Seven strategies to advance women in science

Although girls are outperforming boys in education, this doesn’t seem to be the case if you look at university directories for women in science, engineering, and medicine.

In the March 5 issue of the journal Cell Stem Cell, the Initiative on Women in Science and Engineering Working Group, a collection of more than 30 academic and business leaders organized by the New York Stem Cell Foundation, present seven strategies to advance women in science, engineering, and medicine in this modern landscape.

1. Implement flexible family care spending

Make grants gender neutral by permitting grantees to use a certain percentage of grant award funds to pay for childcare, eldercare, or family-related expenses. This provides more freedom for grantees to focus on professional development and participate in the scientific community.

2. Provide “extra hands” awards

Dedicate funds for newly independent young investigators who are also primary caregivers to hire technicians, administrative assistants, or postdoctoral fellows.

3. Recruit gender-balanced review and speaker selection committees

Adopt policies that ensure that peer review committees are conscious of gender and are made up of a sufficient number of women.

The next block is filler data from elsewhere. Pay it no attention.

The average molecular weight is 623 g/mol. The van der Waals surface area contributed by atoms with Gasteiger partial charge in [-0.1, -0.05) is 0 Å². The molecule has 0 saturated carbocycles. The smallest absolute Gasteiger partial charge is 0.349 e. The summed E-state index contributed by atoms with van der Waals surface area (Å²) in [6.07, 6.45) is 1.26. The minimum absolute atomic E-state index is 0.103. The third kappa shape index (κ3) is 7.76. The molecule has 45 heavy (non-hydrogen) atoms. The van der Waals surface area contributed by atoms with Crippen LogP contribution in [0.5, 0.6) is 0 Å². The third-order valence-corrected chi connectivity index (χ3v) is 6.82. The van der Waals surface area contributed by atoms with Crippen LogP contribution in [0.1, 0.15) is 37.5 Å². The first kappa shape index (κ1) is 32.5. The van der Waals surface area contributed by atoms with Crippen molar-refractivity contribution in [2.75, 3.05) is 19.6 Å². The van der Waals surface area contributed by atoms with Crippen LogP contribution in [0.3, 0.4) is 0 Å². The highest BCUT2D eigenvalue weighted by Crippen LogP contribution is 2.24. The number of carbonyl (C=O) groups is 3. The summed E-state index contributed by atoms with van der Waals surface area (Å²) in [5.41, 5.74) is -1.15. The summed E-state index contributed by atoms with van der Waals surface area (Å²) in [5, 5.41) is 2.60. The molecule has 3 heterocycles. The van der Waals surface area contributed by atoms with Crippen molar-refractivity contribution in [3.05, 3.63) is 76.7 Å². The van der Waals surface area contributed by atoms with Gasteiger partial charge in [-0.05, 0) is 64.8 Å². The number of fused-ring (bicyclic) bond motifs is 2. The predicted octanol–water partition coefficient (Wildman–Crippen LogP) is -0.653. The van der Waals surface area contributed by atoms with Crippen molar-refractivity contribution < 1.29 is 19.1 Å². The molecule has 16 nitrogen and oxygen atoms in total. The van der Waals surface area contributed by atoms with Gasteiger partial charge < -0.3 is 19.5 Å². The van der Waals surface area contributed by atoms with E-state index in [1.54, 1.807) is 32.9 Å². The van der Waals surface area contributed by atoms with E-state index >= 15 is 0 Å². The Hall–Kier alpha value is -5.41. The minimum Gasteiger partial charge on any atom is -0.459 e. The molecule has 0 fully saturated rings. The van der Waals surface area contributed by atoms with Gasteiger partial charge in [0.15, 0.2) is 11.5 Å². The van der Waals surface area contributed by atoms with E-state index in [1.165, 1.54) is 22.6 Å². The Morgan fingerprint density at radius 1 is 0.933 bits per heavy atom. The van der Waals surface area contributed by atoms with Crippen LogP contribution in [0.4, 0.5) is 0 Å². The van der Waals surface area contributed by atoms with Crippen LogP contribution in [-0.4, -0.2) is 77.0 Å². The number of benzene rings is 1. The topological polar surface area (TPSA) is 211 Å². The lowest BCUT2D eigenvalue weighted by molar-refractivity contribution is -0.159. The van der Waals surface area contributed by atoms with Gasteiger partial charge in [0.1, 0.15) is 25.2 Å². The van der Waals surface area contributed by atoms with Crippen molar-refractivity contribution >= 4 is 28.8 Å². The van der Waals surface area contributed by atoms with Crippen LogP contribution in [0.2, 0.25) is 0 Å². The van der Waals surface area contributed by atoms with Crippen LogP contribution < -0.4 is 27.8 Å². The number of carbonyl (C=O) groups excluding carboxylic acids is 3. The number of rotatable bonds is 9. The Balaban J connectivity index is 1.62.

4. Incorporate implicit bias statements

For any initiative that undergoes external peer review, include a statement that describes the concept of implicit bias to reviewers and reiterates the organization’s commitment to equality and diversity.

5. Focus on education as a tool

Academic institutions and grant makers must educate their constituents and grantees on the issues women face in science and medicine. For example, gender awareness training should be a standard component of orientation programs.

6. Create an institutional report card for gender equality

Define quantifiable criteria that can be used to evaluate gender equality in institutions on an annual basis. For instance, these report cards may ask for updates about the male to female ratio of an academic department or the organization’s policy regarding female representation on academic or corporate committees.

7. Partner to expand upon existing searchable databases of women in science, medicine, and engineering

Create or contribute to databases that identify women scientists for positions and activities that are critical components for career advancement.

Abstract of the paper:

Achieving gender equality in science will require devising and implementing strategies to overcome the political, administrative, financial, and cultural challenges that exist in the current environment. In this forum, we propose an initial shortlist of recommendations to promote gender equality in science and stimulate future efforts to level the field.

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